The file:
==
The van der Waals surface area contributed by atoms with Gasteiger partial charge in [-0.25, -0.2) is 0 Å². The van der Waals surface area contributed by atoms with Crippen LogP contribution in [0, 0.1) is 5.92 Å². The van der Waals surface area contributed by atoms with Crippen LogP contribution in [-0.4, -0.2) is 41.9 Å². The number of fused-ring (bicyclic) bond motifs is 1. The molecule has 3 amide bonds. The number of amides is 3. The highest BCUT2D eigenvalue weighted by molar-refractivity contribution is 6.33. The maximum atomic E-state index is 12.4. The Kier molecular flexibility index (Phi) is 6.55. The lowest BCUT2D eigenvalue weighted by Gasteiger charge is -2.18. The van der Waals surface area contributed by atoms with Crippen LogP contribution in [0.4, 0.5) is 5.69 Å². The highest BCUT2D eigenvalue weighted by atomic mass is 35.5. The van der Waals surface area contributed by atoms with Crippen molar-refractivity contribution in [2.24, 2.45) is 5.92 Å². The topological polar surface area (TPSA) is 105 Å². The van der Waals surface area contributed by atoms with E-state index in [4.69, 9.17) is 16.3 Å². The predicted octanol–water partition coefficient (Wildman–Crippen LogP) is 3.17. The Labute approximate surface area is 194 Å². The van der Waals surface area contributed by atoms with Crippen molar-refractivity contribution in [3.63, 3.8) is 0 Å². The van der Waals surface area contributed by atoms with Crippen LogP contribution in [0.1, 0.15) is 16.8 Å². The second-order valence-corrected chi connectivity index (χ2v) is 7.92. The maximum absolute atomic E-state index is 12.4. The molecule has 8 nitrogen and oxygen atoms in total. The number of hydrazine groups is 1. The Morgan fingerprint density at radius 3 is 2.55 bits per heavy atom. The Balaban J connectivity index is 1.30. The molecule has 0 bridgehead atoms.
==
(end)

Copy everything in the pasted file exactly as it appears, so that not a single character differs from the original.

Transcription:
The van der Waals surface area contributed by atoms with Gasteiger partial charge in [-0.25, -0.2) is 0 Å². The van der Waals surface area contributed by atoms with Crippen LogP contribution in [0, 0.1) is 5.92 Å². The van der Waals surface area contributed by atoms with Crippen LogP contribution in [-0.4, -0.2) is 41.9 Å². The number of fused-ring (bicyclic) bond motifs is 1. The molecule has 3 amide bonds. The number of amides is 3. The highest BCUT2D eigenvalue weighted by molar-refractivity contribution is 6.33. The maximum atomic E-state index is 12.4. The Kier molecular flexibility index (Phi) is 6.55. The lowest BCUT2D eigenvalue weighted by Gasteiger charge is -2.18. The van der Waals surface area contributed by atoms with Crippen LogP contribution in [0.4, 0.5) is 5.69 Å². The highest BCUT2D eigenvalue weighted by atomic mass is 35.5. The van der Waals surface area contributed by atoms with Crippen molar-refractivity contribution in [2.24, 2.45) is 5.92 Å². The topological polar surface area (TPSA) is 105 Å². The van der Waals surface area contributed by atoms with E-state index in [4.69, 9.17) is 16.3 Å². The predicted octanol–water partition coefficient (Wildman–Crippen LogP) is 3.17. The Labute approximate surface area is 194 Å². The van der Waals surface area contributed by atoms with Crippen molar-refractivity contribution in [3.63, 3.8) is 0 Å². The van der Waals surface area contributed by atoms with Crippen LogP contribution in [0.1, 0.15) is 16.8 Å². The second-order valence-corrected chi connectivity index (χ2v) is 7.92. The maximum absolute atomic E-state index is 12.4. The molecule has 8 nitrogen and oxygen atoms in total. The number of hydrazine groups is 1. The Morgan fingerprint density at radius 3 is 2.55 bits per heavy atom. The Balaban J connectivity index is 1.30. The molecule has 0 bridgehead atoms.